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Ants for The Memories

For years, I’ve marveled at the cover to Action Comics #296. It depicts four giant red ants attacking the Daily Planet, led by an altered Superman sporting an insect head complete with antennae and giant bug eyes. Approaching a startled Lois Lane and Perry White, Superman utters: Follow Me, Soldier Ants ... BZZ-BZZ ... We Must Capture Lois Lane ... BZZ-BZZ ... She Will Be Our Queen! Released in November of 1962, the cover seems coincidentally appropriate for the times, given the rising popularity of LSD as a recreational drug.

I’d first seen the cover to “Invasion of the Super-Ants!” reprinted in a coffee table book showcasing covers from the Silver Age of Superman. Later, DC released a Superman action figure with the giant red insect head. I purchased the toy without hesitation. Since then, I’ve been seeking a decent copy of that issue so I could read the adventures of Red Ant Superman.

Why so much enthusiasm on my part? During the Silver Age, Superman’s creators were constrained by both the Comics Code Authority and editorial demands to maintain Superman’s status quo. Given their limited creative options, they resorted to gimmicks to attract readers. Superman comics became a monthly factory for producing stories with fantastic elements like the Bottled City of Kandor, the Phantom Zone, and Titano, the giant ape with Kryptonite vision. As a concept junkie, I find these ideas intoxicating, even when poorly executed. Upon seeing the cover, I thought Action #296 was emblematic of Silver Age creativity and something I needed to read.

Every now and again, I would think about the cover and imagine scenes of Superman building a giant ant hill in downtown Metropolis. In my mind’s eye, I could see Superman using his powers to collect railroad cars full of processed sugar to feed the colony of Super-Ants. My imaginary story included scientists constructing a can of Kryptonite Raid, with Supergirl and Krypto holding a giant picnic basket in space to lure our insectoid hero into a trap. Given the era, anything was possible.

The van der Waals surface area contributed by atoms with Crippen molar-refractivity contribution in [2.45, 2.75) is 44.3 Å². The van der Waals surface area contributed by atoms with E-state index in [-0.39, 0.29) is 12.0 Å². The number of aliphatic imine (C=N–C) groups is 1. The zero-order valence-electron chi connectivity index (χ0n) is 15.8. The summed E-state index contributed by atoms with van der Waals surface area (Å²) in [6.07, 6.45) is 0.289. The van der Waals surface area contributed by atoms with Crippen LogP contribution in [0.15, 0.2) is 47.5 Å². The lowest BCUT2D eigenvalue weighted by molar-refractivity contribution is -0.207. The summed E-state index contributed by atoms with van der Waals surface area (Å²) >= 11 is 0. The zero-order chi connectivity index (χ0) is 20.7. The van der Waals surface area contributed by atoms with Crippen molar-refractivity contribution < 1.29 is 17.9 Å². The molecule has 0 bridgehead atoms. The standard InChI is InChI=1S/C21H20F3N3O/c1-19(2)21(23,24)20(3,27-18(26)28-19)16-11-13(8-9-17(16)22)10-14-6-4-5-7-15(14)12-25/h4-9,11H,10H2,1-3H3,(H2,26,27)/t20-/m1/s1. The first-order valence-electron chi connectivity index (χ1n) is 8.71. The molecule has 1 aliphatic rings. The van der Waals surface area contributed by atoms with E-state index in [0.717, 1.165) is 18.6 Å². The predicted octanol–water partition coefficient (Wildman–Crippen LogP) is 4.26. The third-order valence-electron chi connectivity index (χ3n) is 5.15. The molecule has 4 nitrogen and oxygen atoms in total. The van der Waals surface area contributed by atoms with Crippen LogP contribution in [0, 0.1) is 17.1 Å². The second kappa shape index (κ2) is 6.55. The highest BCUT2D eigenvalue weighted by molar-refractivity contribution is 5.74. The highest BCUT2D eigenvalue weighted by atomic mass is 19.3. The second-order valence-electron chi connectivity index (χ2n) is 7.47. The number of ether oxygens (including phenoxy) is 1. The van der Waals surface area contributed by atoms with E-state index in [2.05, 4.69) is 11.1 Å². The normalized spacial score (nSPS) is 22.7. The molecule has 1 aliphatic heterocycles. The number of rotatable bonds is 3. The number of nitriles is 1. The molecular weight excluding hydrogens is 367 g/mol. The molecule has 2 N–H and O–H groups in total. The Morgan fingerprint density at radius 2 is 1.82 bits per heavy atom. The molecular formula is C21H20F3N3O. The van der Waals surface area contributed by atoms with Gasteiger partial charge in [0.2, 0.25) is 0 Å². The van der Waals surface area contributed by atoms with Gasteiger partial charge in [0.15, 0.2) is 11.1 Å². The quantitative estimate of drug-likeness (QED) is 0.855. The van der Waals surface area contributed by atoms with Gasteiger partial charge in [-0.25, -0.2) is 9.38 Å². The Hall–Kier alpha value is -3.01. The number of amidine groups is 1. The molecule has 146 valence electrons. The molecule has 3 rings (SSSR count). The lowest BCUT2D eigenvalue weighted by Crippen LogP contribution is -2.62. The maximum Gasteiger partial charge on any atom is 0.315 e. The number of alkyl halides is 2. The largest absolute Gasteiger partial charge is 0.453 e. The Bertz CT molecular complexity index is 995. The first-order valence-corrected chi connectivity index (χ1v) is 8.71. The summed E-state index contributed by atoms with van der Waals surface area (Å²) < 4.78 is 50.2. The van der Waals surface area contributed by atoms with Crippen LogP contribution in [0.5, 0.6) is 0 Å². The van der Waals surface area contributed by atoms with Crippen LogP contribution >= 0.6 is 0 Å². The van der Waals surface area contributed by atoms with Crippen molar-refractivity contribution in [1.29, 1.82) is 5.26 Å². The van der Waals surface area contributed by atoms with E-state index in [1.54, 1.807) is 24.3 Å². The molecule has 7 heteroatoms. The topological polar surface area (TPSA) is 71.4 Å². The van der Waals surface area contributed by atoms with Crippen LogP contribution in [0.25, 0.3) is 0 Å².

Last week, I finally found a good reading copy of Action #296 at a reasonable price. Like so many things in life, reality did not meet my expectations. The cover is a bait and switch; at no point in the story does Red Ant Superman attack the Daily Planet. Here’s what really happened in this characteristically ridiculous story:

The Super-Ants start attacking various sites around Metropolis, stealing seemingly unimportant items and occasionally helping those in need. Superman can’t approach the ants because they are hoarding Green Kryptonite. Eventually the ants kidnap Lois Lane. Superman uses a cloud of Red Kryptonite to grant himself immunity to Green Kryptonite and transform himself into Red Ant Superman. Armed with super antennae, Superman can now communicate with the ants.

The Super-Ants explain their mission is to warn other planets about the dangers of nuclear warfare. They crash-landed on Earth and found themselves unable to communicate with Earthlings. This forced the ants into stealing resources needed to rebuild their damaged rocket. They kidnapped Lois Lane in hopes that the crime would compel Superman to discover a means of communication. Also, the ants hoarded Green K because it is the fuel used to power their rocket.

With everything straightened out, the ants repair their ship and depart, leaving Superman with the chore of delivering their message on the dangers of atomic war to the United Nations.

Superman is only Red Ant Superman for the last few pages of the story. Adding insult to injury, Superman doesn’t do anything interesting in ant form other than listen to whole lot of exposition. This story was nothing like the one I imagined. Action Comics #296 became emblematic of the Silver Age in an unexpected way, reminding me that stories from that era rarely delivered on the promise of their exceptional concepts. Still, the image of Red Ant Superman remains terribly amusing and something I’m glad to have in my collection.

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